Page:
A Streetcar Named Tolkien

by Varda
Someone wanting to know where they could get information on Tolkien's works was last night directed to the library. I am not so sure that is the best place to experience Tolkien.....

Long long ago I did English at uni. It was all literary criticism, under a very strict regime of New Criticism. I was already hooked on Tolkien, so I did a few forays into what criticism was available then on The Lord of The Rings.

It was very discouraging; no eminent critics took Tolkien seriously. Many rubbished him outright. I left the criticism alone and just enjoyed the books. But the nagging thought remained; I love it, but is it any good?

Over the years, Tolkien criticism has grown from those depressing early days, until now there is a respectable body of critical works illustrating Tolkien's genius. Yet when The Lord of The Rings was voted best book of the millenium in two polls, the critical establishment reacted with horror. Germaine Greer said it was a scandal that a book with such little literary merit could win. So to many leading critics, Tolkien has still not been accepted as a master.

And it does still bother me. I respect Greer and value her opinion.

Among the many excellent critical works on Tolkien are books such as that by Garth which traces how Tolkien's wartime experience influenced his writing. There are also many academic papers, such as those published in The Tolkien Society's Mallorn. One, Marples' The Hamletian Hobbit presented a thesis which revealed layers of meaning, literary, theological and aesthetic in Tolkien's work, and compared it to Shakespeare.

And yet....the school of criticism I trained in fiercely objected to any critique that made reference to anything outside the book. In a way I see their point, for if you say the book is formed by something in the author's life, where do you stop? Did the death of his goldfish ruin chapter nine? And the fact is that most Tolkien criticism approaches the books from some angle *outside* the books; the author's religious beliefs; his wartime experience; his knowledge of myth, his immersion in Anglo-Saxon studies. Can no-one just talk about the book, per se?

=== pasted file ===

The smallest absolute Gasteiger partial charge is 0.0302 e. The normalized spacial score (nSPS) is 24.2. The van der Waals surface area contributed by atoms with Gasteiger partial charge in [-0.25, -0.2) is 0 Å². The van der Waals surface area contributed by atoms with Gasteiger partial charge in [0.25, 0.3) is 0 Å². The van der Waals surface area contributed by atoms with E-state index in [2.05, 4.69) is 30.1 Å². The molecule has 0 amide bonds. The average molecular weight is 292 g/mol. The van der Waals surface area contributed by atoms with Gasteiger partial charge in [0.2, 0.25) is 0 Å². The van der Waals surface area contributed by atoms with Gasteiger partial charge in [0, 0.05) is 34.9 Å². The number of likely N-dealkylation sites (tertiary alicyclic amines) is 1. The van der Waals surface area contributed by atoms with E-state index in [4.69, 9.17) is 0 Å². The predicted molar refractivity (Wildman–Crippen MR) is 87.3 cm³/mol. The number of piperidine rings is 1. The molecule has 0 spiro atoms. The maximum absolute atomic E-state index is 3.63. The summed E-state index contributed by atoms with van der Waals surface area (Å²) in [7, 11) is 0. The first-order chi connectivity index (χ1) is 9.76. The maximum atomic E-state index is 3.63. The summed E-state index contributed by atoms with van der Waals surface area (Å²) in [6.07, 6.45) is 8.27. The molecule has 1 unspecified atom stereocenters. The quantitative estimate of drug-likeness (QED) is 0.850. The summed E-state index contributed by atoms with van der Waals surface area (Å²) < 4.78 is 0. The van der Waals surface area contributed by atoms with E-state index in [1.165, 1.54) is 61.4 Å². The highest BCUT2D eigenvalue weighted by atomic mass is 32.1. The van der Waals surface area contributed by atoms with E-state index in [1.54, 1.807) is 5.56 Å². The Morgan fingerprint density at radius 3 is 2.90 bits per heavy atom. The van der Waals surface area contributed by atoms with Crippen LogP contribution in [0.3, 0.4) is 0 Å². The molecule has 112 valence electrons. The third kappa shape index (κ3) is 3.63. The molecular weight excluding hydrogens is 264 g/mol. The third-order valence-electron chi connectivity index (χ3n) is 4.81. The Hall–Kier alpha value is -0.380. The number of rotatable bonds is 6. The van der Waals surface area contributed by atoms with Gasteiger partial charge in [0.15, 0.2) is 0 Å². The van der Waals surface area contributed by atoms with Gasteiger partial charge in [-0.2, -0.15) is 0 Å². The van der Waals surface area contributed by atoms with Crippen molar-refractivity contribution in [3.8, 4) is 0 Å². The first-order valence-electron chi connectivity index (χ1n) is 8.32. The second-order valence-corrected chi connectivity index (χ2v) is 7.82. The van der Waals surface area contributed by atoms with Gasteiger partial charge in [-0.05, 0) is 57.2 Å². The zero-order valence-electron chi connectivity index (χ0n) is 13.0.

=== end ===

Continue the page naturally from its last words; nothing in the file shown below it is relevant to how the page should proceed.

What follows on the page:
Actually Tolkien's best literary critics, like Tom Shippey and Brian Sibley, make good defences of Tolkien by admitting up front that his book is flawed. It is not going too far to say it is a great book, but not great literature. Shippey even says that Tolkien was not really a writer, as professional writers are, but more a creator, an enabler of myth and story.

Although I do not entirely share the New Critics' fanatical refusal to admit material from outside the book, I feel that any book, or even piece of writing, creates its own world, its own microcosm, within which is a unique atmosphere, logic, ethos and style. The 'voice' of the Hobbit is different from that of The Lord of The Rings, and both are different to the Silmarillon. The Hobbit is written in a fey, whimsical tone in keeping with a children's book. The hero is a crafty survivor, a bit like Ulysses, getting by, and getting rich, on his wits. There is little tragedy and what there is is far away even if it is nasty.

The Lord of The Rings begins like the hobbit, with the same tone describing the party. But it soon changes, and the 'voice' Tolkien uses for this his best work is dignified but often humorous and ironic, poetic, dramatic, colloquial, oblique, discursive, digressive, restrained and economical. It perfectly suits a long narrative with many changes of mood and scene.

The Silmarillon is completely diffferent in voice again; it is oratorical, oracular, grand even pretentious, stylised, idealised and dense. It is aimed at creating an effect of mystery and awe rather then conveying the details of everyday life.

So with such vast differences in tone and theme and style, it is not wise to use one of Tolkien's works to criticise another; they might be set in the same Middle Earth, but really they are worlds apart.

In short, the Lord of The Rings is best experienced by taking it down and reading it on its own! The critical works, although they enrich the reading, are not necessary at all. Nor are Tolkien's other works. What can compare to the wonder, the utter sense of adventure, of reading The Lord of The Rings for the first time, unbiassed, unbothered, just letting this master storyteller do his thing.

We come to it at last, the great battle of our time; the fight to read The Lord of The Rings and make up our own mind about it!

Tolkien was not a great writer; he was a great creator of worlds, of myth, of languages. Of races, of cities and forests and mountains and rivers and bogs and deep caves lapped in ancient fire and inhabited by ancient demons; of vales secluded since the start of time and inhabited by ancient beings of wisdom and grace who will be gone by next winter.

What Tolkien gives us is not in the end literature, but a passport to a world of beauty and sadness and longing. Tír na Nóg, Camelot, Shangri-la. A streetcar called Tolkien to a world just visible to our imagination......

Thanks for reading,

Varda